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Boulder high school students at the fringe

Posted By: Nina Rolle

Editor's Note: During the next few days, Nina Rolle, an artist and Naropa University meditation instructor, will present her unique viewpoint in the form of reviews of shows at the Boulder International Fringe Festival. Read more here.

A first for the Boulder International Fringe Festival, this year’s festival hosts to two productions by local high school theater groups: 25 Square Miles Surrounded by Reality — a comedic survival guide to living in Boulder, Colo., by Boulder High School Theatre, and Alex & Themselves by a New Vista High School ensemble. On the opening night of the Fringe, these two inventive and thoroughly entertaining plays were presented back to back in the Dairy Center’s East Theater. The audience was full of parents, but you don’t need to be a Boulder parent to put these two shows on your Fringe list. Both plays deal with living in a dream world. 25 Square Miles Surrounded by Reality is a sardonic look at life inside the Boulder Bubble, and Alex & Themselves takes place in a fictitious world with closely guarded gates keeping outsiders out — and insiders in.

A riff on the 2008 New York Times article of the same title, 25 Square Miles Surrounded by Reality follows the acclimatization process of Tom, a Boston transplant payed by Denzel Samaniego. His survival education, guided by an invisible Narrator (Talia Kracauer), begins with the presentation of a map that consists of bike paths, half a dozen Whole Foods, and the mountains. Tom’s first lesson is that there is no such thing as the direction “west” in Boulder; we say “the mountains.”

From there, 25 Square Miles touches on every Boulder stereotype imaginable. From the stoner on the creek path to Buddhists, baristas, hipsters and hippies, a café where an emotionally unstable Naropa student brings her own yerba maté, the Environmental Police who appear like ninjas when Tom dares to throw away a soda can in the trash, and a yoga class with a self-serious yoga instructor named Willow and some spot-on comic acting by Kelsea Dionne as the germophobic Shelly. The funniest bit of writing is the scene where Tom gets schooled on Boulder’s bicycle culture, learning that we observe a strict hierarchy of transportation, and regardless of the circumstances, bicycles always have the right-of-way.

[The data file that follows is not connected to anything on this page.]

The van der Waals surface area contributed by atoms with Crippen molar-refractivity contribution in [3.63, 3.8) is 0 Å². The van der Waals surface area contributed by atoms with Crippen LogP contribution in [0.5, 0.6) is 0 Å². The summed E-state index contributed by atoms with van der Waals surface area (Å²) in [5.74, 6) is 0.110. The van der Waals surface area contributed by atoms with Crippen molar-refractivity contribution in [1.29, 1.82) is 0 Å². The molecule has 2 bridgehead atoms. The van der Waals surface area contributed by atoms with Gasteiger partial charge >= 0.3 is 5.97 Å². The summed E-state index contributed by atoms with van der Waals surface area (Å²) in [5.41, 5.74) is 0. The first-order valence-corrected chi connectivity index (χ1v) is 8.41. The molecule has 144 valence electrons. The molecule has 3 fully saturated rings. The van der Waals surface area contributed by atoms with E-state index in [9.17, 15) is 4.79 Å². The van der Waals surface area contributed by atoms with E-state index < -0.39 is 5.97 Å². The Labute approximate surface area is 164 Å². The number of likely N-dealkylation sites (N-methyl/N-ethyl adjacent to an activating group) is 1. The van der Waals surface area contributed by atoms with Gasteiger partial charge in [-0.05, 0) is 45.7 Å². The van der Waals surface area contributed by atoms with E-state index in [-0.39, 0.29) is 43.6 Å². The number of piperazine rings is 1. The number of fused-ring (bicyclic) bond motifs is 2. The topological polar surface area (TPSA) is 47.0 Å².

Talia Kracauer’s voiceover provides a strong framework for the show, but the acerbic tone wears thin as the show goes on. Just when I couldn’t take the chirpy self-parody of the Narrator one more second, she effectively turned comically bossy and demanding, browbeating poor Tom into talking to strangers on the bus, bowing down to the bus driver, or dressing up in humiliating bike gear.

The students shine most in the scenes that touch on serious subjects, such as teen pregnancy and drug addiction, rather than poking fun at their hometown. Megan Flett delivers an honest and simple monologue about divorce, while painting her toenails, and in the play’s strongest scene, Nate Getz and Ellen Arkfeld give a direct and understated eulogy of gay suicides in their high school. The language here is particularly artful, and the acting is emotionally raw and real.